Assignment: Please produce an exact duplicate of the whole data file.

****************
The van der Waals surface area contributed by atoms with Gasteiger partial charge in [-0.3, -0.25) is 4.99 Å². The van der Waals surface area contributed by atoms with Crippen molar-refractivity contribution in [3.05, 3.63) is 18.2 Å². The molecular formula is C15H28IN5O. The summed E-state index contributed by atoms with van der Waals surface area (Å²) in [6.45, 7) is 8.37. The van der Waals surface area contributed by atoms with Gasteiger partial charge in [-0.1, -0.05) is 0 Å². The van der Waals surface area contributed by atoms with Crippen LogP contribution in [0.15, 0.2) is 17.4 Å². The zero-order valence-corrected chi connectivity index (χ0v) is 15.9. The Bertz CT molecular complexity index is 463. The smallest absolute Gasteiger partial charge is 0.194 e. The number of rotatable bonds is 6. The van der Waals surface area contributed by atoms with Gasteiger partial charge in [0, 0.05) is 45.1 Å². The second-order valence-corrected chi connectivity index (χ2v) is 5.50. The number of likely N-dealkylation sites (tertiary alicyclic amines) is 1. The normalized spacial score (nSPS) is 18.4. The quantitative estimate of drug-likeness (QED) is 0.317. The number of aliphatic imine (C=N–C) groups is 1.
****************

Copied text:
The van der Waals surface area contributed by atoms with Gasteiger partial charge in [-0.3, -0.25) is 4.99 Å². The van der Waals surface area contributed by atoms with Crippen molar-refractivity contribution in [3.05, 3.63) is 18.2 Å². The molecular formula is C15H28IN5O. The summed E-state index contributed by atoms with van der Waals surface area (Å²) in [6.45, 7) is 8.37. The van der Waals surface area contributed by atoms with Gasteiger partial charge in [-0.1, -0.05) is 0 Å². The van der Waals surface area contributed by atoms with Crippen LogP contribution in [0.15, 0.2) is 17.4 Å². The zero-order valence-corrected chi connectivity index (χ0v) is 15.9. The Bertz CT molecular complexity index is 463. The smallest absolute Gasteiger partial charge is 0.194 e. The number of rotatable bonds is 6. The van der Waals surface area contributed by atoms with Gasteiger partial charge in [0, 0.05) is 45.1 Å². The second-order valence-corrected chi connectivity index (χ2v) is 5.50. The number of likely N-dealkylation sites (tertiary alicyclic amines) is 1. The normalized spacial score (nSPS) is 18.4. The quantitative estimate of drug-likeness (QED) is 0.317. The number of aliphatic imine (C=N–C) groups is 1.